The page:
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China’s Quest

by Bibiana Campos Seijo
August 3, 2015 | A version of this story appeared in Volume 93, Issue 31

I’ve been reading a lot about China in the media recently.

First, it was the news of the collapse of the country’s stock markets. The crisis began in mid-June when, despite the markets hitting a seven-year high only a few days earlier, the bubble popped. Chinese shares lost about one-third of their value—more than $3 trillion—in just as many weeks.

Although the government acted quickly and decisively to limit the damage and prop up the market, investors around the world now fear that the turmoil may spill into China’s economy, the second largest in the world, and harm global growth. To learn how this situation may impact chemical and pharma firms in China, you can read Jean-François Tremblay’s account in C&EN (July 13, page 5).

But this does not mean that China is slowing down in other areas. Proof of this is the recently launched, ambitious plan to create a megacity in the heart of China.

The drive for the creation of this megalopolis is to combine the high-tech and cultural industries of Beijing, the port facilities of Tianjin, and Hebei’s resources to create a powerhouse like we haven’t seen before. Currently the area has a population of approximately 130 million, comparable to Japan’s, and it covers 212,000 sq km, a space six times the size of New York City. Besides all the obvious issues surrounding the provision of transport for such a large population and keeping them employed, healthy, and fed, pollution problems are only likely to become exacerbated. Despite some commitment toward moving pollution-creating businesses out of the urban center, it is concerning that air and water quality do not appear to be high in the agenda for planners.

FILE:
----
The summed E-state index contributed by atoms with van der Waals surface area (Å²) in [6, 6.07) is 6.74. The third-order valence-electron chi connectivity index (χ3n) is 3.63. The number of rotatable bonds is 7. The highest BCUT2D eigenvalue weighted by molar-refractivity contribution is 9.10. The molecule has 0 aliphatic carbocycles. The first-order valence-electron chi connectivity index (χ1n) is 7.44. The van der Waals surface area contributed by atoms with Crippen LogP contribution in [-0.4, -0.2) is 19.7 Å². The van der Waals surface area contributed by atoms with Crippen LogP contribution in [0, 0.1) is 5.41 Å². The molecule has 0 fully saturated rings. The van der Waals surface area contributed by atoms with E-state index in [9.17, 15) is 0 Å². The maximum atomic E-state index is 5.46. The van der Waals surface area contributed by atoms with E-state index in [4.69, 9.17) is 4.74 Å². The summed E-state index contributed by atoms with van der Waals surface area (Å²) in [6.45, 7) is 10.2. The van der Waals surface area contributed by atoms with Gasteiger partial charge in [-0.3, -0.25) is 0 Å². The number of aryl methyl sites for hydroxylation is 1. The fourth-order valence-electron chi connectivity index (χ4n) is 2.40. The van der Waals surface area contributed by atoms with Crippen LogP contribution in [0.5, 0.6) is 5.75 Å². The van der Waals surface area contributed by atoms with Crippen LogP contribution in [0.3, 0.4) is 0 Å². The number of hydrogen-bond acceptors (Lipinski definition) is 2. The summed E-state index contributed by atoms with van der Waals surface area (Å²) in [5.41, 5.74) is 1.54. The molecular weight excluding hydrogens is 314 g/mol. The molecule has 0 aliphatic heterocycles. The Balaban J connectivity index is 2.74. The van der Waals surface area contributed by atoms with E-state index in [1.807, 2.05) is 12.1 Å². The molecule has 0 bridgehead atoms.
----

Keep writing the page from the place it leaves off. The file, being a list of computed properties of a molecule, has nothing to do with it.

With all this coverage and media attention devoted to China, our supplement “China Looks West” is very timely. The cover story (page 8 of the supplement) is fascinating and provides revealing facts and data. Here’s one: While China is the second-largest pharma market after the U.S., per capita spending on pharmaceuticals is still just 9% that of the U.S. Thus, for China’s pharmaceutical makers, selling products to the developed world continues to be far more profitable than supplying the domestic market. Hence, it is only natural that for years now China has been looking to the West while simultaneously continuing to build manufacturing capacity to supply China’s ever-growing population.

In terms of intellectual property, Chinese patenting activity has been growing at an annual rate of 25% since 2004, according to data provided by Chemical Abstracts Service in “Pharmaceuticals Lead Chinese Patent Applications in 2014” (page 6 of the supplement). Indeed, patents in pharmaceuticals and food are at the top of the list: The megacity is only the tip of the iceberg; the government must ensure that a country as vast as China is healthy and well fed. This is closely followed by patents in the energy area, where, as the largest consumer of energy in the world, China has seen its patent output influenced by research in fuel cells, insulators, etc.

Pharma patents from China exceeded the 16,000 mark in 2014, while the U.S. lags behind at approximately 5,000. Interestingly, most of Chinese patent applications are in the formulation and compounding area, where patents traditionally cover new ways of delivering already patented substances and don’t contain new chemical entities. But while the number of patents published seems to contradict the perception that China does not have a culture of innovation, it’s only a matter of time until this perception changes. There are many hurdles to change this but with such output, the Chinese government now taking IP rights more seriously, and a drive to raise the quality of the enterprise—for example, increased scrutiny of manufacturing plants and more and more anticorruption investigations—this gap in the number of patents is going to get larger and larger.

China is on a quest to become the global leader in science and technology, and the government will provide the means to the Chinese industry to achieve this.

Views expressed on this page are those of the author and not necessarily those of ACS.


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